Internet Payments

Secure & Reliable

Your data is encrypted and secure with us.
Godaddyseal image
VeraSafe Security Seal

Lethbridge Herald Newspaper Archives

- Page 25

Join us for 7 days to view your results

Enter your details to get started

or Login

What will you discover?

  • 108,666,265 Obituaries
  • 86,129,063 Archives
  • Birth & Marriages
  • Arrests & legal notices
  • And so much more
Issue Date:
Pages Available: 32

Search All United States newspapers

Research your ancestors and family tree, historical events, famous people and so much more!

Browse U.S. Newspaper Archives


Select the state you are looking for from the map or the list below

OCR Text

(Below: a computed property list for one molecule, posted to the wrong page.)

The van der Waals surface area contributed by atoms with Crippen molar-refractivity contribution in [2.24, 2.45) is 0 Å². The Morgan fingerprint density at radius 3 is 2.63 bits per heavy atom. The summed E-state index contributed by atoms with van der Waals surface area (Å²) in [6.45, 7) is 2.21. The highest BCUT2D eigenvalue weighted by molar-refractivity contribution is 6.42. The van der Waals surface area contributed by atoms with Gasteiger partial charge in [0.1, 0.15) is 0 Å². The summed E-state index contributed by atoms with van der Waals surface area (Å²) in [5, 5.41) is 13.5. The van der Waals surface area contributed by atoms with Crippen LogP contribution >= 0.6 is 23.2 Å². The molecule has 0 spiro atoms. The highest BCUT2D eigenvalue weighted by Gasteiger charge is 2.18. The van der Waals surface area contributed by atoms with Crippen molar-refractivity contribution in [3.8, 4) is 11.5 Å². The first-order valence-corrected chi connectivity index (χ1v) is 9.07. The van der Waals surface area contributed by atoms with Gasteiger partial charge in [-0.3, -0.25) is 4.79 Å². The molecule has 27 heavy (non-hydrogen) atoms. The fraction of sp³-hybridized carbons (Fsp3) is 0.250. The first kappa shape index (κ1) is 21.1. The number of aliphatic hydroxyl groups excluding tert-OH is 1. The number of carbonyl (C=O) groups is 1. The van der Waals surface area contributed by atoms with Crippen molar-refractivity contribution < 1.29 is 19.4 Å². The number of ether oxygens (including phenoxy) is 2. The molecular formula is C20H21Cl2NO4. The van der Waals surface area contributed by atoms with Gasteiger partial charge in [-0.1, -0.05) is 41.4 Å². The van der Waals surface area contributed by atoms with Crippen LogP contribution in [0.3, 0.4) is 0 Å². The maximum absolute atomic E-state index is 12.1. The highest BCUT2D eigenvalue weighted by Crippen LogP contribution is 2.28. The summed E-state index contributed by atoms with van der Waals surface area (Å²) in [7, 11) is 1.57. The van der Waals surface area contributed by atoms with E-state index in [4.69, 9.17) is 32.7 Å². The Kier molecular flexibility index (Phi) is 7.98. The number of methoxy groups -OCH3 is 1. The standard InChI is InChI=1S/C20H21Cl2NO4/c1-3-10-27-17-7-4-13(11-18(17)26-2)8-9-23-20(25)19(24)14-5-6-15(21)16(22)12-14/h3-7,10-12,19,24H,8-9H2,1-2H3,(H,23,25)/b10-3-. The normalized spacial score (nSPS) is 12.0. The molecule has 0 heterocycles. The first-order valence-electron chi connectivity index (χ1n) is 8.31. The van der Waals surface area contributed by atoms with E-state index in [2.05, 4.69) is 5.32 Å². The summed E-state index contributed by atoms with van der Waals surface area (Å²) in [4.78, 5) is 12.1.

Lethbridge Herald, The (Newspaper) - October 13, 1973, Lethbridge, Alberta Saturday, October 13, LETHBRIDGE HR5ALO 25 Coast clean-up could continue until late spring next year Going full blast This is the type of grain dryer being used in nor- thern Alberta and Saskatchewan as farmers try to salvage crops affected by snow and rain. A blast of Some crops already abandoned propane-fired heat is blown through the grain. Ren- tal of the equipment in northern Alberta costs an hour. Grain in water-soaked fields By JIM NEAVES EDMONTON (CP) "We don't even dare think about said LucieSt. Andre of the financial loss she and husband Roger face after wet weather that has almost forced them to abandon the crop four miles northwest of the northern Al- berta community of Giroux- ville. With most of Prairie grain crops harvested in southern areas, large acreages in northern Alberta and northern Saskatchewan remain in watersoaked fields that defy attempts by machinery to move in. Industry officials estimate that 91 million than one-sixth of this year's total estimated Prairie wheat crop of 585 million is not harvested. Earlier this week, the Alberta wheat pool said most points in the province north and northwest of a line from Calgary through Lloydminster reported less than half of their wheat threshed, and the Saskatchewan Wheat Pool said nearly half the bread wheat crop was unharvested in northern Saskatchewan. In the Alberta legislature, Premier Peter Lougheed said warm, windy weather is need- ed to dry unthreshed grain. Mrs. St. Andre, a regional director of the Women of Uni- farm, said in an interview most of the municipal district of Smoky River in Alberta's Peace River block is affected. She estimated 25 inches of rain fell during this year's growing season compared with an average nine inches. "The machinery just bogs down. We can't even get a swather in and many people have told me they just aren't going to bother trying to get the crop harvested." She said the only hope is a sudden, hard would freeze the ground enough to allow farm machinery to operate. The crop then could be harvested, but the financial return would be reduced because the rain- soaked grain would be of a lower grade and weigh less. In addition, any decision to leave the crop in the fields for the winter would mean extra work cleaning up next spring to prepare for planting the 1974 crop. Allan Washenfelder, Sas- katchewan Wheat Pool agent at Naicam, Sask.. 80 miles southeast of Prince Albert, said conditions have been bad BED OF THORNS CLAPHAM, England (CP) Rev. Peter Winstone has made a fakir-style bed of six- inch nails which he plans to lie on for six hours. He's going to charge visitors watching the "lie-in" and said it would spare his parishioners the tedious events normally held to ra-se church funds. but the harvest should be com- pleted today. The problem in that area was a four-to six-inch snowfall early in September followed by more than one-half inch of rain. Unlike northern Alberta, wet fields were not the wheat was just too damp to harvest "We've got quite a few grain dryers going in the he said, adding that the 175 farmers who deliver their grain to his elevator seeded more than acres to wheat this year. Compromise rejected by minister REGINA (CP) Federal Justice Minister Otto Lang has rejected a Saskatchewan compromise proposal on the feed grains controversy and asked the province to get started on discussions about next year's plan.- Saskatchewan Agriculture Minister Jack Messer said in a telegram to Mr. Lang that Saskatchewan would com- promise on the issue if the Canadian Wheat Board's pric- ing authority is restored. In Saskatchewan it is esti- mated that 48 million bushels of wheat from a total of 368 million bushels remain to be harvested. In Alberta about 43 million bushels of the wheat harvest estimate of 134 million bushels lies in the fields. There was no harvest prob- lem in Manitoba this year with almost all of the 83- million-bushel wheat crop in the bins. The total estimate for this year's crop was an increase of about 70 million bushels com- pared with 1972 and officials say there is no doubt the Cana- dian wheat board, the national marketing agency, will be able to sell every bushel produced YOU OWE IT TO YOURSELF TO TRY THIS NEW PIPE! This top grade Mediterranean briar incorporates a sensational invention that contradicts every idea you've ever had about pipe smoking. It completely eliminates breaking-in. Tars, sludge, bite, and bitterness never reach your mouth. When you switch to a Carey Pipe, you get cleaner, cooler, sweeter, tastier, moisture-free, thoroughly enjoyable smoking. You may be a pipe smoker with a rack full of pipes and slill search- ing for the ideal smoke, or perhaps you would like to switch to a pipe to cut down on cigarettes or expen- sive cigars When it was first learned that cigarette smoking was associated with lung cancer, heart disease si.d cihcr respinUorv diseases, sruokc o by the thousands switched to pipe smoking. IVJost of them were utterly disappointed because they just couldn't tolerate the tongue bite, the bitterness, the sludge, the slugs of foul tasting goo, nnd the stale after-taste that results from smok- ing an ORDINARY pipe. Over 3D Yeirs Ago I suffered the same disappoint- ments bought one pipe after nnoiliLr, always looking for the ideal pipe. I bought the best pipes money could buy, and I bought all the disappointing, so called im- proved pipes with fancy gadgets nnd gimmicks, hut never found a single solitary pipe that would smoke hour after hour, day after day, without bitterness, bite or sludge. It was then, with considerable doubt, I decided to work out some- thin i; for myself. After months of experimenting and scores of dis- appointments, suddenly, almost by accident, I discovered how to har- ness four great natural laws to give me everything I wanted in a pipe. It didn't require any "breaking- in." From the first puff it smoked cool it smoked mild. It smoked right down to the last bit of to- bncro without bite. It never has to lie "rested Yet, it is utterly im- possible for goo or sludge to reach your tongue, because my invention dissipates the goo as it forms The Carey Pipe may look like any ordinary pipe, but it's a lot different! Tn fact, there's nothing like it in the whole world. The Carey Pipe is made of the finest aged mediterranean its big secret in the exclusive pat- ented "MAGIC cleverly con- cealed in a bite proof nylon stem. It's Not A Filter The "Magic Inch" is not a filter that gets soggy and loaded with foul smelling goo. A soggy foul smelling filter transmits its stale foul odor into each successive puff of cr.ioka, creating nioie problems thnn it solves It's Not A Trap The "Magic Inch" is not a trap collecting moisture that gurgles with every draw. It is not a trap that must be cleaned after every smoke. H'i Almost Miglc Not my magic but NATURE'S OWN MAGIC. Warm winds pick up moisture by evaporation from the oceans, lakes, rivers, and streams, lift it high into the atmosphere where the cooler upper air squeezes it into drops of water that fall back to earth in its most perfect slnte of purity Just ns the colder upper air of the atmosphere causes rnm, the cool air entering the "Magic Inch" chamber through the special louv- ers of the patented Carey stem, causes immediate condensation of the moisture in the smoke where it drops (o the bottom of the chamber, is absorbed by the natural fiber sleeve of the "Magic and in turn, is evaporated into the outside air. No accumulation ever remains to form sludge or slugs of bitter tasting goo. The "Magic Inch" also mixes purifying oxygen with the smoke from the tobacco, in perfectly controlled Pleost tend me another for my brother. I have obouf every kind of pip? you con of When in the Service, purc'iojed pipef in France, Germany and Switzerland, but ihit is the best pipe 1 today There lust couldn't be a better tast- ing, sweeter smoke than you gel from the Cart} Pipe I. S., Edwardiville cooling the smoke, eliminating all tongue bite, nnd creating MELLOW- NESS, MILDNESS, and SWEET. NESS that was never before en- joyed in pipe smoking When I first started making the Carey "Magic Inch" Pipe as a holihv and several of them to mv pitv did I know that their enthusiasm and persistent demands for more pipes for themselves and their friends would niflke my part-time hobby grow into thr most unusual pipe business in the worlcl Today, over one hundred and fifty thousand pipe smokers smoke Carey Pipes almost exclusively. Thev all got started by accepting my most unusual offer lo test a Carey Pipe for 30 days, without any risk on their part whatsoever. They were all granted llie same option, an option which is yours also After 30 dnvs, if you scree that the Carey I'ipe is the host of your hfc. you may keep it; if you don't agree, whack it with a hammer and return the broken pieces to me. The trial has cost >ou nothing! How many busi- nesses are that sure of their prod- uct? Miki Your Own 30 Dly Test Clip out the coupon below. Fill in your name and address and send it to me TODAY. I'll send you a full color brochure, abso- lutely free to you can select your favortie t'vle nnd shape for your 30 day trial E. A. CAREY, Dtpt. WOP. 26 Duncan St., Toronto, Onl., M5V 2D9 Okay Mr. Carey, oencl me your full color brochure so I can select a pipe to smoke for 30 days on a trial basis. Name___________---------------- Address. ___ City_________ Prov._ By KEN METHERAL VANCOUVER (CP) For 17 days apprehension has dogged harbor and en- vironmental officials mopping up the oil spill near the entrance to Vancouver har- bor. It was a.m. Tuesday, Sept. 25, when the bow of the Japanese freighter Sun Dia- mond sliced into the British freighter Era wan, rupturing her fuel tanks and spilling 000 gallons of bunker oil into waters almost within hailing distance of the University of British Columbia. Despite ideal weather conditions and swift action, swirling tidal waters carried some gallons across the bay to foul West Vancouver area shores. The. cleanup, which may cost upwards of is expected to con- tinue until spring. It is the experience of this relatively minor spill, the first of any magnitude to hit Vancouver harbor, that causes the apprehension. If a small spill can cause such problems, what would result from a major spill involving one of the giant tankers now coming into increasing use? "It would be says Captain Roy Holland, Vancouver harbormaster. "There is no other way to describe "It gives me the says Jack Wood, who as superintendent of parks for West Vancouver has been in- volved in the cleanup. WORST OVER More than two weeks after the spill, the Erawan is safely in drydock and the worst of the cleanup is over. But long stretches of the rocky West Vancouver shoreline remain fouled. Mr. Wood has six men on fulltime cleanup work and assigns more when he can. Another 30 or more employed by the federal environment department and ministry of transport are also hard at work. In badly-fouled areas, the oil is being soaked up with peat moss, rocks cleaned with highpressure hoses and floating debris gathered up. Some oilsoaked debris and peat moss is trucked to city dumps and the .remainder burned, in small piles to reduce smoke pollution. The final scrubbing is ex- pected to be handled by winter gales. The collision provided the first real trial of a spill plan drawn up by environmental and harbor officials. "Everything possible to alleviate the effects of the spill was done as quickly as possible says Captain Holland. "Five minutes after the acci- dent report everyone concern- ed had been alerted. Captain Holland and several other of- ficials didn't wait to dress, arriving at their offices in py- jamas. The first job was to separate the two freighters and ensure they were not in danger of sinking. the first oil boom was ringed around the Erawan, and two were added during the day. On advice of harbor officials knowledgeable about tidal currents, truckloads of peat moss were delivered to West Vancouver beaches before the first oil floated in. Hundreds of area many of them students, raced to the waterfront to help spread peat moss and straw Centres were set up to handle oilsmeared birds, their numbers surprisingly small thanks in part to enterprising youngsters who drove them away from oilfouled areas with stones. The city of Vancouver es- caped virtually unscathed. Al- most perversely, the currents swept the oil to the opposite side into (he home riding of federal Environment Minister Jack Davis, where the rugged shoreline made the cleanup more difficuU. Inevitably, the cleanup operation brought complaints. Some felt oil booms should have been placed around the vessels immediately, instead of after almost hours. Har- bor officials explain that rescue tugs needed sea room until the freighters were separated and secure. FREE ESTIMATES On Alt Wiring CHINOOK ELECTRIC Phone 329-4422 CURBIE'S FINE FOODS EATS Fresh Produce OPEN 7 DAYS A WEEK a.m. to p.m. l5i69thAve. S. BETWEEN THE TWO HOSPITALS ATTENTION FARMERS AND RANCHERS 1973 GRASS INCENTIVE PROGRAM Personnel from the Federal Department of Agriculture will assist farmers in completing their 1973 applications for the Grass Incentive Program from 8.15 a.m. to 5 p m. Town Cardslon Pmcher Creek Claiesholm High River Olds Sundre Calgary Strathmore Vulcan Three Hills Drumrieller Location Flamingo Ho'.el District Agriculturist s Office Distncl Agriculturist s Office District Agriculturist 5 Office District Agriculturists Office West ParK Motel District Agriculturist's Office 215 A-16 Avenue North District Agriculturists Office District Agriculturist s Office District Agriculturists Office Date Oct 16-18 Oct 16-18 Oct 23-25 Oct 23-25 Oct 30-Nov 1 Oct 30-Nov 1 Nov 6-8 Nov 6 S 7 Nov Nov 13 l-i Nov 15616 applications and District Agr cul'unsts Office Local (Lethbridgel P F A A office will be open assistance at all times Farmers who have not completed previous Lilt or G I P. applications please bring your 1969-70. 1970-71. and current permit booKs The Federal Department of Agriculture Personnel P F A A Branch will make a return engagement at a date to be announced WHOS Next time you hear your phone ring will it be a friend, a business contact or the Ding-A-Ling? Not the familiar voice you expected but a "Sorry, Wrong Let's face it: at some time or other almost every one of us has been a Ding-A-Ling. Embarrassing! As Ding-A-Lings we cause delay, confusion, frustration, inconvenience for ourselves and those we didn't mean to ring. Make your phone book your number one way to avoid wrong-number run-a-round. Get it right from the book! BEFORE YOU DIAL IN THE 95 ;